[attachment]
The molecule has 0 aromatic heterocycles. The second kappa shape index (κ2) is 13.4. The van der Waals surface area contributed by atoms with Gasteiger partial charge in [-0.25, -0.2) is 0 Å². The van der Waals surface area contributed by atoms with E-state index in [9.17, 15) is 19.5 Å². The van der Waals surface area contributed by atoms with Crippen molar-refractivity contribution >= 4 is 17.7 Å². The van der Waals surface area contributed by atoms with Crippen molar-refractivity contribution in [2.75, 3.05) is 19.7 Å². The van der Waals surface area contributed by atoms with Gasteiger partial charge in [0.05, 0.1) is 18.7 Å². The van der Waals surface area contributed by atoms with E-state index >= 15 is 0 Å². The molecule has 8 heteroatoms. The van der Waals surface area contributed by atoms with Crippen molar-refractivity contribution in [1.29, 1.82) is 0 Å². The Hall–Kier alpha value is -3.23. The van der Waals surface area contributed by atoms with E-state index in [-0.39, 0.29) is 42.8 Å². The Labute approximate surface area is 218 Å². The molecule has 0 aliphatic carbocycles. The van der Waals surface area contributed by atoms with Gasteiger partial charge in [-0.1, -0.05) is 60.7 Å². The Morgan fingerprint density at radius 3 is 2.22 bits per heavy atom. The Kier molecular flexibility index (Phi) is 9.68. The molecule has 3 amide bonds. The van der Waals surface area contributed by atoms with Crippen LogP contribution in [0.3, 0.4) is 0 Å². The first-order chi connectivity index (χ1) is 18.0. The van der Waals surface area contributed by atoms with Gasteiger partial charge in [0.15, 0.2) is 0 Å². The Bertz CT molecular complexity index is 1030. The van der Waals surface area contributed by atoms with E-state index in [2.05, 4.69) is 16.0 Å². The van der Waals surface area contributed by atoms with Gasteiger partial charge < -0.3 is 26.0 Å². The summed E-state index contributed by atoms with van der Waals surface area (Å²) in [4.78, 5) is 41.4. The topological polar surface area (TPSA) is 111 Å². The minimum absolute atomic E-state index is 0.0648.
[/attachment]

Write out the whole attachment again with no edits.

The molecule has 0 aromatic heterocycles. The second kappa shape index (κ2) is 13.4. The van der Waals surface area contributed by atoms with Gasteiger partial charge in [-0.25, -0.2) is 0 Å². The van der Waals surface area contributed by atoms with E-state index in [9.17, 15) is 19.5 Å². The van der Waals surface area contributed by atoms with Crippen molar-refractivity contribution >= 4 is 17.7 Å². The van der Waals surface area contributed by atoms with Crippen molar-refractivity contribution in [2.75, 3.05) is 19.7 Å². The van der Waals surface area contributed by atoms with Gasteiger partial charge in [0.05, 0.1) is 18.7 Å². The van der Waals surface area contributed by atoms with E-state index >= 15 is 0 Å². The molecule has 8 heteroatoms. The van der Waals surface area contributed by atoms with Crippen molar-refractivity contribution in [1.29, 1.82) is 0 Å². The Hall–Kier alpha value is -3.23. The van der Waals surface area contributed by atoms with E-state index in [-0.39, 0.29) is 42.8 Å². The Labute approximate surface area is 218 Å². The molecule has 0 aliphatic carbocycles. The van der Waals surface area contributed by atoms with Gasteiger partial charge in [-0.1, -0.05) is 60.7 Å². The Morgan fingerprint density at radius 3 is 2.22 bits per heavy atom. The Kier molecular flexibility index (Phi) is 9.68. The molecule has 3 amide bonds. The van der Waals surface area contributed by atoms with Crippen LogP contribution in [0.3, 0.4) is 0 Å². The first-order chi connectivity index (χ1) is 18.0. The van der Waals surface area contributed by atoms with Gasteiger partial charge in [0.15, 0.2) is 0 Å². The Bertz CT molecular complexity index is 1030. The van der Waals surface area contributed by atoms with E-state index in [2.05, 4.69) is 16.0 Å². The van der Waals surface area contributed by atoms with Gasteiger partial charge < -0.3 is 26.0 Å². The summed E-state index contributed by atoms with van der Waals surface area (Å²) in [4.78, 5) is 41.4. The topological polar surface area (TPSA) is 111 Å². The minimum absolute atomic E-state index is 0.0648.